As I rode into work today, I had a serious thought session on some recent events in my life. For several years, we have battled with the keepers of the keys over an issue pertaining to our child. The people who were supposed to help her instead looked at her, made their assessment and dismissed her.
No one heard what we had to say, no matter how urgently, earnestly, or repeatedly we said it. This left me feeling hopeless, frustrated, bitter, and angry- all because no one would listen. This week, someone finally listened. It was like the clouds parting, light shining down, and angels singing all at once. This personal issue, as usual, brought me around to thinking about our customers, low-income individuals and families. I thought about some of the experiences they must face, particularly when looking for someone to help.
I have several thoughts here. First, working in human services is no picnic. Days can be long when you witness adversity on a periodic basis; when you witness it on a day-to-day basis, it can be exhausting. Eventually, you learn to cope by either becoming cynical or by leaving the field. If not careful, you can become skeptical of every situation, which can easily be conveyed in our day-to-day transactions with the people we are trying to help.
The second is the pathology behind seeking help. Every person seeking help has a story. Chances are that “story” greatly differs from the one we have written in our mind. We, as service providers cannot, with absolute certainty, know what it is that brought the person into this situation. Especially as we try to fit the reasons into neat little categories such as “lost job”, “husband moved out”, “lack of money management”. Usually, our categories are really just symptoms of the real problem and any realist knows that life rarely fits into neat little categories. Our customers come in and we want to assess, or diagnose them, based on what we see, or based on our little questions. Make no mistake; the assessment is crucial to laying a plan. However, we need to be careful not to layer the objective assessment with our personal assessment.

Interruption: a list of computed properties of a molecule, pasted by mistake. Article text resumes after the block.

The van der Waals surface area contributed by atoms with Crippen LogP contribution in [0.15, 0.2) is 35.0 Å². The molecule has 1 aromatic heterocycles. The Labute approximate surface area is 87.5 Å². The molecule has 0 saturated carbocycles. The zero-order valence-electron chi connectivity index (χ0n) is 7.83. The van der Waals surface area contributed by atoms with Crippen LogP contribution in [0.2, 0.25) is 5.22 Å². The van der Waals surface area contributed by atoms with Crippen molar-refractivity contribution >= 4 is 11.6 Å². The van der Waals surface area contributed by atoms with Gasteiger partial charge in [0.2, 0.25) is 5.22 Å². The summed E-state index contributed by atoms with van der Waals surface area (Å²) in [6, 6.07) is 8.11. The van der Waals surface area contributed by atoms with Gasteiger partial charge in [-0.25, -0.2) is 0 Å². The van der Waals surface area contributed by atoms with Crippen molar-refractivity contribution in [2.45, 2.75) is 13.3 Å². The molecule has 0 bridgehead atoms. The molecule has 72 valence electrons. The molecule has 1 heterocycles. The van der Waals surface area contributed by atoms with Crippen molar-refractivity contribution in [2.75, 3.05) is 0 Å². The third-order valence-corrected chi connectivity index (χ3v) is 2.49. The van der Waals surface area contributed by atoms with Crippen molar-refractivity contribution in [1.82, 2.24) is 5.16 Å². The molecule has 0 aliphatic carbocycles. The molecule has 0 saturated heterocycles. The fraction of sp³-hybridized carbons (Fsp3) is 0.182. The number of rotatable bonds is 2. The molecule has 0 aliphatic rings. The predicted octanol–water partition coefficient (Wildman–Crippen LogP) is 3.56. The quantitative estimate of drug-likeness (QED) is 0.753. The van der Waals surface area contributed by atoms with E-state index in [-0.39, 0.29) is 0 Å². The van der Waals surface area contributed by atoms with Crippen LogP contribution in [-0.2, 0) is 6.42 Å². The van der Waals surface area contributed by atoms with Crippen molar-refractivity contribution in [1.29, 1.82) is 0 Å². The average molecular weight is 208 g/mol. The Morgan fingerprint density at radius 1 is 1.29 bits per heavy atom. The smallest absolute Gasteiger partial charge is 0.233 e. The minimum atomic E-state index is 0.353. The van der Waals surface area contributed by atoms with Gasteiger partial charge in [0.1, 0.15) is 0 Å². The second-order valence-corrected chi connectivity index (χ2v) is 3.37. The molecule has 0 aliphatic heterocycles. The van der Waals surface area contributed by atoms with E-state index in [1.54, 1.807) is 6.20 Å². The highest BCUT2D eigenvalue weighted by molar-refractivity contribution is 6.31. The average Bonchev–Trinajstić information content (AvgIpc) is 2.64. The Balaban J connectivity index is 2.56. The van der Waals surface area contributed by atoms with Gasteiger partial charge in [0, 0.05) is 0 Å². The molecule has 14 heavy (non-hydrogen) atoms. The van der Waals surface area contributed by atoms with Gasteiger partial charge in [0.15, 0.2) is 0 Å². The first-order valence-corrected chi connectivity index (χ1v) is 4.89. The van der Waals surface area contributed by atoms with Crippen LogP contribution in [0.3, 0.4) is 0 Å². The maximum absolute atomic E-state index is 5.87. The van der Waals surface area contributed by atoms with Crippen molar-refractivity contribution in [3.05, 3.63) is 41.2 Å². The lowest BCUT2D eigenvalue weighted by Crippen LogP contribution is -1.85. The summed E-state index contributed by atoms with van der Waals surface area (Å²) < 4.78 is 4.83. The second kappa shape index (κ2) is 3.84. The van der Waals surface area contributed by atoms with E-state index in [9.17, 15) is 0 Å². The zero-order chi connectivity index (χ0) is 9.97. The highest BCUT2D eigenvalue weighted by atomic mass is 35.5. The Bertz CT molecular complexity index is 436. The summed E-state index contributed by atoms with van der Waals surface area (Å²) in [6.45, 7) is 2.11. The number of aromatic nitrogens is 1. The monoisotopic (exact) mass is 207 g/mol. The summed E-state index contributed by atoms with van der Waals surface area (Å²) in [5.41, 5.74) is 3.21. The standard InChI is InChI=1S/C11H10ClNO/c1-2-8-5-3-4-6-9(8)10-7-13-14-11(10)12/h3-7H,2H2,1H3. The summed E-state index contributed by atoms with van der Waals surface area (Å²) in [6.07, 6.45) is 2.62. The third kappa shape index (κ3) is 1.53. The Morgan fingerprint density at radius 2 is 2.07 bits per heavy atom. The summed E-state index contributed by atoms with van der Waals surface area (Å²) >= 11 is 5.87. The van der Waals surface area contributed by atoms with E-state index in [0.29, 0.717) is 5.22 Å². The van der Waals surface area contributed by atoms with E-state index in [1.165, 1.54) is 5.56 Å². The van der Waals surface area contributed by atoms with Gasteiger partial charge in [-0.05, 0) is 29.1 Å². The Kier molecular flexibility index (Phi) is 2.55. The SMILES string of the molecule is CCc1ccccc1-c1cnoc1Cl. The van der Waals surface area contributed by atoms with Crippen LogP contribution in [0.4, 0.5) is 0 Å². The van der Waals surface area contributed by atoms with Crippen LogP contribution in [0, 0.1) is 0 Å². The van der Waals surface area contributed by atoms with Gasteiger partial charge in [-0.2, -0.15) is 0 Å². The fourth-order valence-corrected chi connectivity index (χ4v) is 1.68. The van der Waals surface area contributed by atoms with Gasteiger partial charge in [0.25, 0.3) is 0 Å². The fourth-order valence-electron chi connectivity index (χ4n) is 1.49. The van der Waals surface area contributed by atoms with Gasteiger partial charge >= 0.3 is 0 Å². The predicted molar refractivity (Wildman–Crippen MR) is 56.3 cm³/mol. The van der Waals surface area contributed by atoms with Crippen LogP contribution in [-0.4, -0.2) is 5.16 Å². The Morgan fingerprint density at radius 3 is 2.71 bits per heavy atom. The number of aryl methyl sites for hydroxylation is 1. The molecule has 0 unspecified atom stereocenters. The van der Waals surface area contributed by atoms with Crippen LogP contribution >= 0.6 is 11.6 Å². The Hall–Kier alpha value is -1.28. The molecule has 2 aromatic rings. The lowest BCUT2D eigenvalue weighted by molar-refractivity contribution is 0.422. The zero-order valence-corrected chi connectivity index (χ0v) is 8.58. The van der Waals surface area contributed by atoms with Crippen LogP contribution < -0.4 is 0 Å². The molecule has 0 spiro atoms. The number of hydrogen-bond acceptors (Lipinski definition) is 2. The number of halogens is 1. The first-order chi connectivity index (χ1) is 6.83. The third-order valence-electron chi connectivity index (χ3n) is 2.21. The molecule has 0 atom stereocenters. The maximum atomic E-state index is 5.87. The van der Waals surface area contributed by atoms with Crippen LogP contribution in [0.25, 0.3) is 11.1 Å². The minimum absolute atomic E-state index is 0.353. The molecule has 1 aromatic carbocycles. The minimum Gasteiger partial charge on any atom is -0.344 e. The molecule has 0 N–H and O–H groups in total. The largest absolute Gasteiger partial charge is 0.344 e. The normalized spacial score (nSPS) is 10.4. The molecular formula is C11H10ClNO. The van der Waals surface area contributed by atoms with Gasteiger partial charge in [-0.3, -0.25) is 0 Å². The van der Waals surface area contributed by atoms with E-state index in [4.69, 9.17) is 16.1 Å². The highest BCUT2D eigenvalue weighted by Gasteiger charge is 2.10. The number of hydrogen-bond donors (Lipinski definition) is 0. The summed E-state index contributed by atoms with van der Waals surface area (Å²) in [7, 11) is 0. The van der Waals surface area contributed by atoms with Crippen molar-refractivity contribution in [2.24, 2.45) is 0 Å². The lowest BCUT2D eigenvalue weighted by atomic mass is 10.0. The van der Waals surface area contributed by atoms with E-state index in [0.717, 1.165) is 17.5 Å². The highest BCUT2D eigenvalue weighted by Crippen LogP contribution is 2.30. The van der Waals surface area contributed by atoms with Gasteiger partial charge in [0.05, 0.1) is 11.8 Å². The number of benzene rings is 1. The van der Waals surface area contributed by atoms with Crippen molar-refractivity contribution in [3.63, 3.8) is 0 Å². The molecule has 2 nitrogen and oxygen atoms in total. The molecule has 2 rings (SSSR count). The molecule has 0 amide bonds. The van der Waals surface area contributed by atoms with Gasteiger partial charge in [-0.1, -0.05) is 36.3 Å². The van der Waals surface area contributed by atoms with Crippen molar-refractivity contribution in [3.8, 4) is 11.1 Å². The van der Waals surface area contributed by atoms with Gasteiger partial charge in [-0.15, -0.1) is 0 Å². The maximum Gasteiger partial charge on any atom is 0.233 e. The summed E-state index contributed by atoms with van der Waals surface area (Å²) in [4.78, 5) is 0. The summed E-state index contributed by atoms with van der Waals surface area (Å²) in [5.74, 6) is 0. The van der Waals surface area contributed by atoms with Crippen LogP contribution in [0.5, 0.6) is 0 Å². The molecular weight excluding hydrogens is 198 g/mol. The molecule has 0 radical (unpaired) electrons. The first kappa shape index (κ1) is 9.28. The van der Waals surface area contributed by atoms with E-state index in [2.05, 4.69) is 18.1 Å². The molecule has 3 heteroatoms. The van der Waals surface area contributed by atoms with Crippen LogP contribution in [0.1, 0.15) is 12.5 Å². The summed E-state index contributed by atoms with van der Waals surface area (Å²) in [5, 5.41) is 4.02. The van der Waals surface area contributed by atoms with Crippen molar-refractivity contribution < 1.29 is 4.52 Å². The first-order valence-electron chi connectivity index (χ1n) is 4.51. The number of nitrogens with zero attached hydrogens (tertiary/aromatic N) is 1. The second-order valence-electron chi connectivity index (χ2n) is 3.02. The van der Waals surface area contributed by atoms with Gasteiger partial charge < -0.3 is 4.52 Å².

This leads to the final thought. We cannot throw a job or throw an energy payment at poverty and expect it to be solved. These are just temporary solutions to a lingering issue. Every person, every individual, has the right to have their voice heard. To be able to express their concerns, needs, fears, and hopes. This means wiping away the preconceived notions and actively listening to what that person has to say. This is important because poverty cannot be addressed through a one-size fits all approach. Each solution should be as individual as each customer is. And we cannot know who the customer is until we listen.